The Pavek Museum of Broadcasting is a museum in St. Louis Park, Minnesota, United States, (just west of Minneapolis) which has one of the world's most significant collections of vintage radio and television equipment. It originated in the collection of Joe Pavek, who began squirreling away unique radios while he was an instructor at Dunwoody Institute in 1946. Students of the day were given old radios to disassemble in order to learn their trade, and Pavek was concerned about what might be destroyed in the process.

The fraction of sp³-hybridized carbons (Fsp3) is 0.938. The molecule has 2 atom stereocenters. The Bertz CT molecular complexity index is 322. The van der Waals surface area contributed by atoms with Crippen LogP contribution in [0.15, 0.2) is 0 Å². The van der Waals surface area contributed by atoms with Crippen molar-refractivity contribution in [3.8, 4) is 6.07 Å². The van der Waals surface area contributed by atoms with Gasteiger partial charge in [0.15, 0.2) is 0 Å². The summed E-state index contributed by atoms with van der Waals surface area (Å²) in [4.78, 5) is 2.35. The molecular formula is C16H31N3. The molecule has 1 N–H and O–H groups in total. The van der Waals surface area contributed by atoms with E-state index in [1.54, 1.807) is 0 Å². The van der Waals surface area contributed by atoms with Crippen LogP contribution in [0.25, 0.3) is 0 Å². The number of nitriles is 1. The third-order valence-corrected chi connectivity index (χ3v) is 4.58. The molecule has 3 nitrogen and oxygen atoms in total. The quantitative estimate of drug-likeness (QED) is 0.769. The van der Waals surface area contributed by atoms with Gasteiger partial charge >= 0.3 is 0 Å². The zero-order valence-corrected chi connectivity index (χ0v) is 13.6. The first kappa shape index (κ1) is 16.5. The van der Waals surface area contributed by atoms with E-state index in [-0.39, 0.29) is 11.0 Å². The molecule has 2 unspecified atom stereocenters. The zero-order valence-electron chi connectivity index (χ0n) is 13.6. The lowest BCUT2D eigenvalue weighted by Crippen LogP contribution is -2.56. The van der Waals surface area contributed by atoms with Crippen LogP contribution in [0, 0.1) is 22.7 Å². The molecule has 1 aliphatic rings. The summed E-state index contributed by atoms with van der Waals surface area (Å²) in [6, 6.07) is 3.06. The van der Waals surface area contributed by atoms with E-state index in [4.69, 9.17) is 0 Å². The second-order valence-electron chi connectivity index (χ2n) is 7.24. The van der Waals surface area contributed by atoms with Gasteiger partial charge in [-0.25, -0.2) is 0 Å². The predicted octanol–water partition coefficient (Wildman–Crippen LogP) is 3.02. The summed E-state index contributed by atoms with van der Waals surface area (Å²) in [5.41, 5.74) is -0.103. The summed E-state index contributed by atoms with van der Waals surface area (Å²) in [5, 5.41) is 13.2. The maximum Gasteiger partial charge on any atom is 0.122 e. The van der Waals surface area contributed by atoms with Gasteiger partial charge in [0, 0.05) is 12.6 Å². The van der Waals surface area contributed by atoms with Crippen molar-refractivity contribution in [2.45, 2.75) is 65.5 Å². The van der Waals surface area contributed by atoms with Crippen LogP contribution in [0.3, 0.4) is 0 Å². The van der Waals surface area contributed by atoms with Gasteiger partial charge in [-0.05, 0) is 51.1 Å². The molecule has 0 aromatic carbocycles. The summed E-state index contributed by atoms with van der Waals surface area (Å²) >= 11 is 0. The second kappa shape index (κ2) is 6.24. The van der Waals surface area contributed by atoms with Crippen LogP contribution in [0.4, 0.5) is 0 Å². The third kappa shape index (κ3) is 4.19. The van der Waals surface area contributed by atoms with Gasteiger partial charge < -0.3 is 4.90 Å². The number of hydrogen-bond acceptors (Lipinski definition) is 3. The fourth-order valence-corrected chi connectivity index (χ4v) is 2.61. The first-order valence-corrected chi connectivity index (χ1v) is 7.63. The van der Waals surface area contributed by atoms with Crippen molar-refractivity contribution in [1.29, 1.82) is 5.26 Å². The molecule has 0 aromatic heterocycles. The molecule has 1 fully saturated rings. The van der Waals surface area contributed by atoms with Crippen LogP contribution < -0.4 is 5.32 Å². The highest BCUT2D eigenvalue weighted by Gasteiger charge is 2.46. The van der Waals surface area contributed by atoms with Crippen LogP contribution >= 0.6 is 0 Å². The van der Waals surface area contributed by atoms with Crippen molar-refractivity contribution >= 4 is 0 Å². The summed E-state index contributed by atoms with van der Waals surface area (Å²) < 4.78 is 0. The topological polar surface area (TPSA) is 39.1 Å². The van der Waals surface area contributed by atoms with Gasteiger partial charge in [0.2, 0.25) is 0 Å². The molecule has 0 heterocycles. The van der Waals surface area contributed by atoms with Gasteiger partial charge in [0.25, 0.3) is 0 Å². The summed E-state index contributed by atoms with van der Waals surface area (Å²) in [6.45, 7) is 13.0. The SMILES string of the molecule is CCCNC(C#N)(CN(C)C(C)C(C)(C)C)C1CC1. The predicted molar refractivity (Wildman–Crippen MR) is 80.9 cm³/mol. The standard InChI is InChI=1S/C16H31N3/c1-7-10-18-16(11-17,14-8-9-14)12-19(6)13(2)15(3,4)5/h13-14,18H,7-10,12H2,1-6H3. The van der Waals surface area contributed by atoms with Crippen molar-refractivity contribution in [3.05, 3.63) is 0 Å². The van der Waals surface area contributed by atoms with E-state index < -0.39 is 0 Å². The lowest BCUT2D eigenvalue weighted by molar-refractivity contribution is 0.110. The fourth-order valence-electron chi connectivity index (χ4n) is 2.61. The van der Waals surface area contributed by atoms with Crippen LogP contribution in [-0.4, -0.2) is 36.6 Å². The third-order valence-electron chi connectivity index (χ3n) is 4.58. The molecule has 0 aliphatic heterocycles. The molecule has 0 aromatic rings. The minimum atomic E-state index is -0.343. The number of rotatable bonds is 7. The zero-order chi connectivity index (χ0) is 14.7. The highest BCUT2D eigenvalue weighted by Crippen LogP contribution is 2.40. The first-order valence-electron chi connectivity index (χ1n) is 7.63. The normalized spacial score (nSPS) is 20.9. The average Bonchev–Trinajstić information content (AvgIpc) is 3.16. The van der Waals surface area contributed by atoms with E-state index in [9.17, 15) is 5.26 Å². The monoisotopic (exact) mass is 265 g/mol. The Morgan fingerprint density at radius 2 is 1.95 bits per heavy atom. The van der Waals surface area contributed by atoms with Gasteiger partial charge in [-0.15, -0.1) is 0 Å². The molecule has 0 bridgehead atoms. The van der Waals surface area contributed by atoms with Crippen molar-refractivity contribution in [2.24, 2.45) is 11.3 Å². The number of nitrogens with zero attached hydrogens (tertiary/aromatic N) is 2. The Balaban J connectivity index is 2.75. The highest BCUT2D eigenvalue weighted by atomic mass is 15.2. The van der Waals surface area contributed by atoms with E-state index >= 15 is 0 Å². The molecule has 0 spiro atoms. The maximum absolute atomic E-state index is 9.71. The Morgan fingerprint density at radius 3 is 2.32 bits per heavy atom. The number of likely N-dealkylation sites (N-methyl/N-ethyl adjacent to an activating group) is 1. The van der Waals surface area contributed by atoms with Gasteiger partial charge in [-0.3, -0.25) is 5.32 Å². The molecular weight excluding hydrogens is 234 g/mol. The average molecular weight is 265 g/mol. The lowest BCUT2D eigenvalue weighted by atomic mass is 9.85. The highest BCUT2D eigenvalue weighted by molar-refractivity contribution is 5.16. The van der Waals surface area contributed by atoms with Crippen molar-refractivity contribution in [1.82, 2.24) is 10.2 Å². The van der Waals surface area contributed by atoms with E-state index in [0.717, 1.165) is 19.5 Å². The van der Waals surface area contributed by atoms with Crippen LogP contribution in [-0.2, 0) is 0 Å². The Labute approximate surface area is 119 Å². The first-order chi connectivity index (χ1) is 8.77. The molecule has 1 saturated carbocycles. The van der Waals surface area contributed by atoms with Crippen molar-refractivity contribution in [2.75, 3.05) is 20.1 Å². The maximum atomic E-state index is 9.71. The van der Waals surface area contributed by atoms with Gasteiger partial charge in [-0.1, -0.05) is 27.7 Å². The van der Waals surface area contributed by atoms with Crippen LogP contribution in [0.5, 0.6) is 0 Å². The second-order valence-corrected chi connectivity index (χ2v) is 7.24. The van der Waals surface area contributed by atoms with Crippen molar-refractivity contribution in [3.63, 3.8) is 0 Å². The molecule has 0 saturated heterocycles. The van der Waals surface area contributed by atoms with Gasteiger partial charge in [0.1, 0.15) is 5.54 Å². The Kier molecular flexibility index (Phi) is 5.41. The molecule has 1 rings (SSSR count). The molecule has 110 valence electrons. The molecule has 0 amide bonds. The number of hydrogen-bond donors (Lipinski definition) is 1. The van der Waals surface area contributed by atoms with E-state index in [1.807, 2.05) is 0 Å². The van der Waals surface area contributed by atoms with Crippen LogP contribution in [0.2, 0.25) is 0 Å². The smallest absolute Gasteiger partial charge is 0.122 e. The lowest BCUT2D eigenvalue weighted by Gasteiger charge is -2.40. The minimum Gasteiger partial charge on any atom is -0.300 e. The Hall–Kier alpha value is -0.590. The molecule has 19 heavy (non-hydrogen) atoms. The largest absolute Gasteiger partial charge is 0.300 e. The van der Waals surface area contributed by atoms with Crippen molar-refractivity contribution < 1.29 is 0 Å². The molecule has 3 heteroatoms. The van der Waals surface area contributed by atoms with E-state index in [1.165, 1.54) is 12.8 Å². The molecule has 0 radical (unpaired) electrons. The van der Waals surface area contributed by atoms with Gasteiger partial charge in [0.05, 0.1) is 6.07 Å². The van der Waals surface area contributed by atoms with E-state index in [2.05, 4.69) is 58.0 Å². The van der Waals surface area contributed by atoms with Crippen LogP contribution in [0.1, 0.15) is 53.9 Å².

Pavek's collection expanded through the 1970s, when he decided to start looking for someone to take over for him. However, he had trouble finding someone who would take the job and was about to sell off the collection at auction in 1984 when Earl Bakken stepped in. Bakken, the founder of Medtronic and the inventor of the first wearable pacemaker, had also spent many years fixing old radios and TVs, and shared Pavek's passion for vintage hardware. The two joined Paul Hedberg of the Minnesota Broadcasters Association in creating a non-profit organization that would be the new museum's parent. The Pavek Museum finally opened on October 29, 1988, a day that was honored with a proclamation by Governor Rudy Perpich as "Joe Pavek Day."